Journal of Comparative Physiology B

, Volume 164, Issue 2, pp 130–134

Temperature regulation of the testes of the bottlenose dolphin (Tursiops truncatus): evidence from colonic temperatures


  • S. A. Rommel
    • Department of BiologyJames Madison University
  • D. A. Pabst
    • Department of BiologyJames Madison University
  • W. A. McLellan
    • Department of BiologyJames Madison University
  • T. M. Williams
    • Hawaii LaboratoryNaval Oceans Systems Center
  • W. A. Friedl
    • Hawaii LaboratoryNaval Oceans Systems Center

DOI: 10.1007/BF00301654

Cite this article as:
Rommel, S.A., Pabst, D.A., McLellan, W.A. et al. J Comp Physiol B (1994) 164: 130. doi:10.1007/BF00301654


Dolphins possess a countercurrent heat exchanger that functions to cool their intra-abdominal testes. spermatic arteries in the posterior abdomen are juxtaposed to veins returning cooled blood from the surfaces of the dorsal fin and flukes. A rectal probe housing a linear array of five copper-constantan thermocouples was designed to measure colonic temperatures simultaneously at positions anterior to, within, and posterior to the region of the colon flanked by the countercurrent heat exchanger. Colonic temperatures adjacent to the countercurrent heat exchanger were maximally 1.3°C cooler than temperatures measured outside this region. Temporary heating and cooling of the dorsal fin and flukes affected temperatures at the countercurrent heat exchanger, but had little or no effect on temperatures posterior to its position. These measurements support the hypothesis that cooled blood is introduced into the deep abdominal cavity and functions specifically to regulate the temperature of arterial blood flow to the dolphin testes.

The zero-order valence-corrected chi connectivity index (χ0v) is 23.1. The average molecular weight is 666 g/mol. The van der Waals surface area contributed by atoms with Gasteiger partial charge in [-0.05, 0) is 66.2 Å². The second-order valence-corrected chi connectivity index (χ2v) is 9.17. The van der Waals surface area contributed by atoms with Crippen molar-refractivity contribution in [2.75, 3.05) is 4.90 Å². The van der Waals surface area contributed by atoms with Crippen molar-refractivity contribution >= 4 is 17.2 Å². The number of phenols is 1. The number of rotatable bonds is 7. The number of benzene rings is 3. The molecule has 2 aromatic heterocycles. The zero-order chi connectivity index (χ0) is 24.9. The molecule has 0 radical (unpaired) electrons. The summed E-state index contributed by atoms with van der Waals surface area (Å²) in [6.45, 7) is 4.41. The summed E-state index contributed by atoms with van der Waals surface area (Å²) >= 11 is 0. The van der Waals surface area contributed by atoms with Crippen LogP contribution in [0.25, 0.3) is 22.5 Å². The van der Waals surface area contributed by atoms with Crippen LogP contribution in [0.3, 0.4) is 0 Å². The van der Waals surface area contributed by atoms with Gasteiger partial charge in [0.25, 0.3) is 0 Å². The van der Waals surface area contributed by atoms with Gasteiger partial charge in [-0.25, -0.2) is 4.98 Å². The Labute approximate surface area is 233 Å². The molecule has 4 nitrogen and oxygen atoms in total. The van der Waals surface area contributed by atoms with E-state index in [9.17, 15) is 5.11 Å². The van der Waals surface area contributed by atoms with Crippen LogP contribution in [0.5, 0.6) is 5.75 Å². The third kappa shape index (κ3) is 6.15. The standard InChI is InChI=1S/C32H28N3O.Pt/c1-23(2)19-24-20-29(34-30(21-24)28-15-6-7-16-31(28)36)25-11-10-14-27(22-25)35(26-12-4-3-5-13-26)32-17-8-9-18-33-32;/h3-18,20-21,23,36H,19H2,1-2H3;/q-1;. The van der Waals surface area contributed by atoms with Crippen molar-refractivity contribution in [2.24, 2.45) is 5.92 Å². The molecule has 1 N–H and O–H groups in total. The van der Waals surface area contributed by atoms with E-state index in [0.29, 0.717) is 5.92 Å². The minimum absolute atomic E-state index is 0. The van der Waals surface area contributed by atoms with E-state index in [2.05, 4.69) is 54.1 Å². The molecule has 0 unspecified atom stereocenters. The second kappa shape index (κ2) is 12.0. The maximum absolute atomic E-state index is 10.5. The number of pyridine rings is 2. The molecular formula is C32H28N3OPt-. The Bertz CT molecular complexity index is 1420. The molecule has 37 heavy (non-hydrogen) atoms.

Key words

ThermoregulationCountercurrent heat exchangeTestisClinical assessmentDolphin, Tursiops



body weight


countercurrent heat exchanger


water temperature


air temperature


body temperature(s)


colonic temperature(s)

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Copyright information

© Springer-Verlag 1994